Q: How important is brand identification, and promotion?
A: Identification is crucial to success. Sales promotions are based on "Where" & "When."
We may wonder sometimes why a company with huge brand identification even bothers to advertise.
But they do, and because they do, we can walk down any super market aisle and see their lion's share of counter facings. At the end of the aisle we may see an enormous display of Coca-Cola or Pepsi-Cola. It might take an Indian Guide to find some lesser known "Burp Soda."
The Daily Dunklin Democrat recently printed a feature story about two dozen colleges giving Bud Light some flack about dressing their beer cans in college colors. The college's complaint was that it encouraged underage drinking, and violated licensed trademarks.
Of course this was a promotion by Bud Light to coincide with another college football season. College kids themselves need little encouragement to drink beer, but the general public may spark with new interest when seeing the old school colors on their favorite brand.
Marketing people stay up late at night planning promotions that tie in with seasonal, or iconic happenings. "Where," and "When," are vitally important.
A Marketing Manager with a paper company came up with an idea for his school supply division producing a large count composition book that had a college's athletic logo on the front cover. It was for the retail trade.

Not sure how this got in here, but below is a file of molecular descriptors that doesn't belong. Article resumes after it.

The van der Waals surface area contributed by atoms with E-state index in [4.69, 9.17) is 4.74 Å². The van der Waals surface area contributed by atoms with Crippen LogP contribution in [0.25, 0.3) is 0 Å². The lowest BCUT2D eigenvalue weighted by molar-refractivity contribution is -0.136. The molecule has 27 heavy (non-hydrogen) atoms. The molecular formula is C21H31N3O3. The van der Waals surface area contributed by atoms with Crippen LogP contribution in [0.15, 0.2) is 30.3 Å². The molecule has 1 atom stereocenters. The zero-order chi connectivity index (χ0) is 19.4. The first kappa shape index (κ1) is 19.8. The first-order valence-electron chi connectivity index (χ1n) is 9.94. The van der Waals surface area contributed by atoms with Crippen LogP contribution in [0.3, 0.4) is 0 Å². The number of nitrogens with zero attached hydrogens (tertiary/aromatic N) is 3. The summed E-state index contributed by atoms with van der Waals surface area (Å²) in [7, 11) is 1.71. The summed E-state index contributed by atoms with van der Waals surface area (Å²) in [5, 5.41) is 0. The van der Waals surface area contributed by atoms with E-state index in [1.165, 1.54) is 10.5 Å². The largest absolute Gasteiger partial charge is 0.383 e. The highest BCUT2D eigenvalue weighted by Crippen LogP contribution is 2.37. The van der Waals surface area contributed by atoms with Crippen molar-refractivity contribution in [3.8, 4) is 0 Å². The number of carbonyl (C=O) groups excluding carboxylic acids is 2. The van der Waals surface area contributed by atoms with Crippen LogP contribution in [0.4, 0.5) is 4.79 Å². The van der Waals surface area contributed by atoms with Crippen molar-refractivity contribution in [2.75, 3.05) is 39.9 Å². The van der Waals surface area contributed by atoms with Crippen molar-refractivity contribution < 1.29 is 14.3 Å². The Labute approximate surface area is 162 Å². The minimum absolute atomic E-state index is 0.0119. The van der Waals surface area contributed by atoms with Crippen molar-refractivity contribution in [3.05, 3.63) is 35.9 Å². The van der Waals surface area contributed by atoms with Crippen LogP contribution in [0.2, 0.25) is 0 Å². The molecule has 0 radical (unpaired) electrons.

Certain schools were selected for distribution in the Midwest, Southwest, and Deep South.
Sales were sparse in the Midwest. (The U. of Missouri had minimal sales.)
The Southwest did a little better, but the South bought these comp books like kids at a candy counter.
Alabama and Auburn clearly led the field, with Bama finally winning the checkered flag.
If you ever marvel at how good the Southeastern Conference football teams are, you might take a look at the fervor of their fans, which approaches mania!!
They simply care more, and expect more.
Once again, it's "Where," & "When" for promotional activity.
(It may be of interest that the only school refusing permission to use their logo was Notre Dame. The Irish were riding high in the football world at that time, and weren't peddling anything.)
A footnote to this brand identification phenomenon was when this same Marketing Manager picked up his phone one day, and on the other end of line was a lawyer representing the Coca-Cola Company.
It seems that within the paper company's school supply line was a design item composition book with artwork depicting advertising slogans. It was done in patches of the type young people were wearing on their shirts, jackets, and jeans.
One of these patches said, "The Pause That Refreshes."
Nice guy, the lawyer, but his basic premise was, "No Way, Jose."
"The Pause That Refreshes" is exclusive to the Coca Cola Company, licensed and protected by law.
"How much inventory do you have on this product," the nice lawyer asked.
Although a new manufacturing run had been ordered, the inventory at this time was fortuitously low. Learning this - and glowing with Christian Charity - the lawyer waived aside the need for a Comp Book Bonfire, and allowed the inventory to be sold off.
A decision was to be made:
Whether to drop a mildly successful item; or continue producing it, and face the legal department of the Coca-Cola Company.
It was a no-brainer.